WordSurv helps determine linguistic relationships by aiding the comparison of word lists. It functions in three main areas: (1) entry and maintenance of word lists and cognate decisions, (2) computation of lexicostatistic and phonostatistic measures of similarity, and (3) output of data and results in various formats. WordSurv also supports the COMPASS algorithm to aid in comparative reconstruction.
For detailed instructions about inputting word lists into WordSurv 6.0.2, see Inputting Data into WordSurv.
More information, release notes, documentation and downloads of this free application are available via SIL's Wordsurv pages.
Wordsurv is designed to enable word lists to be elicited directly onto a PalmOS handheld computer. For more information about Palmsurv, visit Sourceforge.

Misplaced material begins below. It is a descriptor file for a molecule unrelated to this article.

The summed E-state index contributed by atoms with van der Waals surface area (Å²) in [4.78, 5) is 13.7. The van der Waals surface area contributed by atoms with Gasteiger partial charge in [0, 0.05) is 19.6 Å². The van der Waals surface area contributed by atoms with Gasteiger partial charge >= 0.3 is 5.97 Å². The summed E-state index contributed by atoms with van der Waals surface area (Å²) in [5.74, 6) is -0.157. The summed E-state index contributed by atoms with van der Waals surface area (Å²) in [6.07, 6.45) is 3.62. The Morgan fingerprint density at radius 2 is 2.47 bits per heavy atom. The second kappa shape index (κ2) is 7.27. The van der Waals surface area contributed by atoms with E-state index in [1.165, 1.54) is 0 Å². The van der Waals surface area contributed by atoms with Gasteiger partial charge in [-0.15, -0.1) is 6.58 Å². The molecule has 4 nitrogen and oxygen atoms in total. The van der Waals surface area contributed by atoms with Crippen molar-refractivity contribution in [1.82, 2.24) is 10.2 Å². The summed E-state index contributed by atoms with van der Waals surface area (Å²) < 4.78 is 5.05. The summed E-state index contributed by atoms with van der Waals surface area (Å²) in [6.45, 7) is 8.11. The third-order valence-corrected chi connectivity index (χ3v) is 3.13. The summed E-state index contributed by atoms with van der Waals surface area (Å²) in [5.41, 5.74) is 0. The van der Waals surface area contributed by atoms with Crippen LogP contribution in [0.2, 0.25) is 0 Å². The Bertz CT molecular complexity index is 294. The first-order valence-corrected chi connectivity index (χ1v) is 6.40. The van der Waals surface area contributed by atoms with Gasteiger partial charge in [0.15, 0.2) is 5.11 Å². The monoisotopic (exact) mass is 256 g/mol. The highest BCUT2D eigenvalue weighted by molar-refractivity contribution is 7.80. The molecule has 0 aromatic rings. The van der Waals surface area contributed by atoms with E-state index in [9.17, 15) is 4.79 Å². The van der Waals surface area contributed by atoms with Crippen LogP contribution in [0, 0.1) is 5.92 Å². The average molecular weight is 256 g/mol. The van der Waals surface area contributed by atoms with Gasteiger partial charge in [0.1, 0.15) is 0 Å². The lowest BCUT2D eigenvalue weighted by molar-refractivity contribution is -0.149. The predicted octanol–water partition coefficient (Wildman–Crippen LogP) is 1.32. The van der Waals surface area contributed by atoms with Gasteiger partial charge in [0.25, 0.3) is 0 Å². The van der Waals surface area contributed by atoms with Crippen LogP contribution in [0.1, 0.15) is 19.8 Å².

Wordcorr is a computational tool that assists linguists in comparing natural languages systematically. It splits the work involved in applying the Comparative Method. The user identifies patterns in the data that may show common origin. The software keeps track of user judgments in a framework from which the user can draw evidence about the development of later languages from earlier ones. Wordcorr does not perform the analysis for the user; it organizes the evidence that the user considers relevant to the analysis.
For more, visit the Wordcorr website.
Use IPA Help to learn to hear IPA sounds by clicking their symbols in the IPA chart, to test recognition of phones and to hear IPA sounds in context with example data. Very useful for practicing particular sounds before carrying out word list data collection. You can isolate particular sound sets to focus on. More information from SIL International
Helps users to keep track of phonetic data from the keyboard and from Speech Analyzer sound recordings. It uses standard IPA characters to index and display data. The program makes it easy to search lists for phonetic patterns in any number of segment combinations or positions. For more see SIL International.